Praying For the Lost
God told Jonah to go to Nineveh and preach, but he refused. Because of his disobedience, he found himself in the belly of a fish praying for his own salvation (Jonah chapter two). Jonah did go to Nineveh and to his disappointment they did repent and God relented. Jonah knew that God would spare the Ninevites if they repented, and he did not want these enemies of Israel to be spared. Sensing his anger, God gave Jonah an object lesson. If Jonah was justified in being upset about the loss of a plant to whose existence he had contributed nothing, was not God justified in showing love and concern for the people of Nineveh, whom he created?
The story of Jonah forces us to examine our own hearts. Do we want the judgment of God to fall on all the lost people of this world, or do we want them to repent and believe? If the lost are our enemies the question becomes a test of our character. Do we have a heart like Jonah or do we have a heart like God? We are not all called to be full time missionaries or evangelists, but we are all called to share our faith and pray. There are two principles that we need to know in order to effectively pray for the lost.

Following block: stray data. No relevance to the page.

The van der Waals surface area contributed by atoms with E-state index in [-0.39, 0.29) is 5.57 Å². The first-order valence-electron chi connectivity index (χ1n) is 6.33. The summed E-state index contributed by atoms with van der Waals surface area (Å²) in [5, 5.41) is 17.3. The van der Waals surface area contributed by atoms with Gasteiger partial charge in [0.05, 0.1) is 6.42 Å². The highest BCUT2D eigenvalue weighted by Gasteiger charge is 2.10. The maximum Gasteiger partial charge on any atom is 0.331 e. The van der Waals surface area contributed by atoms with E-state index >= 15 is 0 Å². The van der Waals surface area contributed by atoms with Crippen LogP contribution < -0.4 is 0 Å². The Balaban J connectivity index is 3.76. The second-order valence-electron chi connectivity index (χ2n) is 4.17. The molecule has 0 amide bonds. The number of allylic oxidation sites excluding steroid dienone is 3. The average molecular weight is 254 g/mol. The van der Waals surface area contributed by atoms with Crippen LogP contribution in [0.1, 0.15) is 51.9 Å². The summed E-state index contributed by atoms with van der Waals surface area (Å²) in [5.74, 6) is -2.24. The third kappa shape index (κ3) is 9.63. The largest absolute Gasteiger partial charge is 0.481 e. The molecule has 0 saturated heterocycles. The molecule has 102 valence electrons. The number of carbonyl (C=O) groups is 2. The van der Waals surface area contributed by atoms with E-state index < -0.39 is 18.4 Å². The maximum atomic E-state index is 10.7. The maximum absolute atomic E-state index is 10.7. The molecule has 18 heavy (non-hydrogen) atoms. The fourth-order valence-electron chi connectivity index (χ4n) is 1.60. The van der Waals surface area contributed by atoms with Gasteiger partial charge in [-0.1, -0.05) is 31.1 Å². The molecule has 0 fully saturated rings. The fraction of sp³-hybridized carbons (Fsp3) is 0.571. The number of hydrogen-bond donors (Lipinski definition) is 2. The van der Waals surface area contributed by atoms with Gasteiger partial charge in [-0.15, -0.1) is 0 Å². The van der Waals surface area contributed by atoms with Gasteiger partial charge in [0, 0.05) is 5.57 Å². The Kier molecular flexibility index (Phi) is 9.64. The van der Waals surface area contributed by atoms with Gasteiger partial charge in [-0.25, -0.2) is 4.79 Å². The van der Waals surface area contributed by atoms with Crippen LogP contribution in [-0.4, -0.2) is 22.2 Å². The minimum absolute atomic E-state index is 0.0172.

First, Jesus said, “The harvest is plentiful but the workers are few. Ask the Lord of the harvest, therefore, to send out workers into his harvest field” (Matthew 9:37-38). If you have a burden to pray for someone or some group of people who don’t know the Lord, then ask God to send them a messenger. God has to work through His established means of bringing salvation to the lost people of this world. In Romans 10:14-15; Paul explains what that process is; “How, then, can they call on the one they have not believed in? And how can they believe in the one of whom they have not heard? And how can they hear without someone preaching to them? And how can they preach unless they are sent?”
Second, John wrote, “If anyone sees his brother commit a sin that does not lead to death, he should pray and God will give him life” (1 John 5:16). The context of this passage is clearly talking about spiritual life and death, not physical life and death. The lost people of this world are dead in their trespasses and sins. Jesus came that we might have life. So John is telling us to petition God to give them eternal life. Our prayers do not save them. They are saved by their own personal faith in the finished work of Christ. However, in His sovereignty, God has chosen to work out His plan of salvation through the Church. We choose to believe, but God saves us. God miraculously works in response to our prayers including the salvation of souls.
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